Archive for the ‘motherhood’ Category

Learning to Let You Go   Leave a comment

One of the hardest things to do is to let your children go.  I have two adult children.  One is on his own, the other still at home, but, probably not for too much longer.  My youngest is much taller than I am and working on getting his driver’s permit.  I’m confident we’ll see his eighteenth birthday in what will feel like just a few weeks, and he’ll be off soon as well, leaving me thinking, what just happened here?

It’s so strange to be at this end of the parenthood continuum.  It was just a few years ago that my oldest was born.  I remember thinking, with not a little panic, “I have eighteen years of this — how will I ever survive?”  How will this tiny baby grow up when I don’t know what I’m doing?  How am I going to make it through this parenting thing?  What have I gotten myself into?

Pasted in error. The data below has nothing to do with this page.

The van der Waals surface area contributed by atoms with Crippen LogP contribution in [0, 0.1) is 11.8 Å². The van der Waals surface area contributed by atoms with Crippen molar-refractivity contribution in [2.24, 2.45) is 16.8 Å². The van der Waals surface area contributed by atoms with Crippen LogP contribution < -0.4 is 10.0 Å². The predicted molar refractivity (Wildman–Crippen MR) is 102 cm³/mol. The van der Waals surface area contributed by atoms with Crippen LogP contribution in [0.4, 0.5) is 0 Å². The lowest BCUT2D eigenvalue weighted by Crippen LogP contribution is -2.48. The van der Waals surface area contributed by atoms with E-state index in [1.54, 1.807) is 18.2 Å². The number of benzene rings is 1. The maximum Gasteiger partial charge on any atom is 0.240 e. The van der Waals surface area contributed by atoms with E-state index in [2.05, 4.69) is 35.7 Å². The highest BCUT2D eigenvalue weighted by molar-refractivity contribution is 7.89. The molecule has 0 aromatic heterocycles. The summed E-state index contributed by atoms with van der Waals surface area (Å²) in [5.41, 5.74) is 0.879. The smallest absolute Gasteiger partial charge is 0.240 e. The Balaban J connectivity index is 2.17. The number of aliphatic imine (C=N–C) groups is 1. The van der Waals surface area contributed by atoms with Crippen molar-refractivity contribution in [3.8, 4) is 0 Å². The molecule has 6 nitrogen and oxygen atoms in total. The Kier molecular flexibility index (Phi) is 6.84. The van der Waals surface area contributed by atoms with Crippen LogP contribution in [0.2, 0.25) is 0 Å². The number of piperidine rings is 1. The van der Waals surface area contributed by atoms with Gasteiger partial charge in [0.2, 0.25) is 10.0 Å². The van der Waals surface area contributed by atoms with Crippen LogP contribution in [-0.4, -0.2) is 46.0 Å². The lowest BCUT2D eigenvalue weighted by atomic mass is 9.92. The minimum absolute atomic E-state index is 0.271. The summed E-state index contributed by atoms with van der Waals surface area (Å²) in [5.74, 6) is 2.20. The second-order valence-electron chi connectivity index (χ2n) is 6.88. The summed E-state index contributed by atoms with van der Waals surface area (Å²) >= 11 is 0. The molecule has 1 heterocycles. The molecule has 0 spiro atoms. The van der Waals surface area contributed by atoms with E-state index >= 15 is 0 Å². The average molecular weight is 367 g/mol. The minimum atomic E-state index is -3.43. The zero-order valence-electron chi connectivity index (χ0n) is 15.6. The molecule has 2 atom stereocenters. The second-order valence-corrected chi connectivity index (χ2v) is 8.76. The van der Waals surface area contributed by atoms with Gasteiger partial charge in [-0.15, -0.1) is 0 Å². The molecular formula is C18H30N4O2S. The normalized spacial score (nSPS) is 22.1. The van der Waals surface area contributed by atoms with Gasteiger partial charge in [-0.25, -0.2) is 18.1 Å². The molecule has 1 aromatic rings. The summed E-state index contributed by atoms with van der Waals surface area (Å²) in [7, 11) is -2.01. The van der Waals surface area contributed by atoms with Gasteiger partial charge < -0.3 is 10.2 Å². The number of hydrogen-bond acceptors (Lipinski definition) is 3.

But here I am with an almost 25 year old, a 20 year old and a sixteen year old.  And now I’m having to ask very different questions.  They sound a lot like the original ones, but at the same time they’re quite different.  Try this one:

“I don’t have many more years of this — how will I ever survive this change?”

Or how about, “How will I grow into this new phase when I don’t know how to empty-nest?”

And, “How am I going to make it through this big life transition?”

What have I gotten myself into?

I’ve given my heart away to three very different, very precious, very wonderful people who are no longer small.  The time that I just couldn’t imagine coming is right at hand.  For a long time, they needed me a lot.  Now they are strong, owning their lives.  It’s good, very good.

But I’m finding it hard to let them go.

Posted August 17, 2020 by swanatbagend in motherhood, parenting

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The Path   Leave a comment

Twenty-three years ago today I stepped into the circle of life.  I had a baby son.

Days, weeks, month become years.

Little ones become big ones.

And here’s what I know.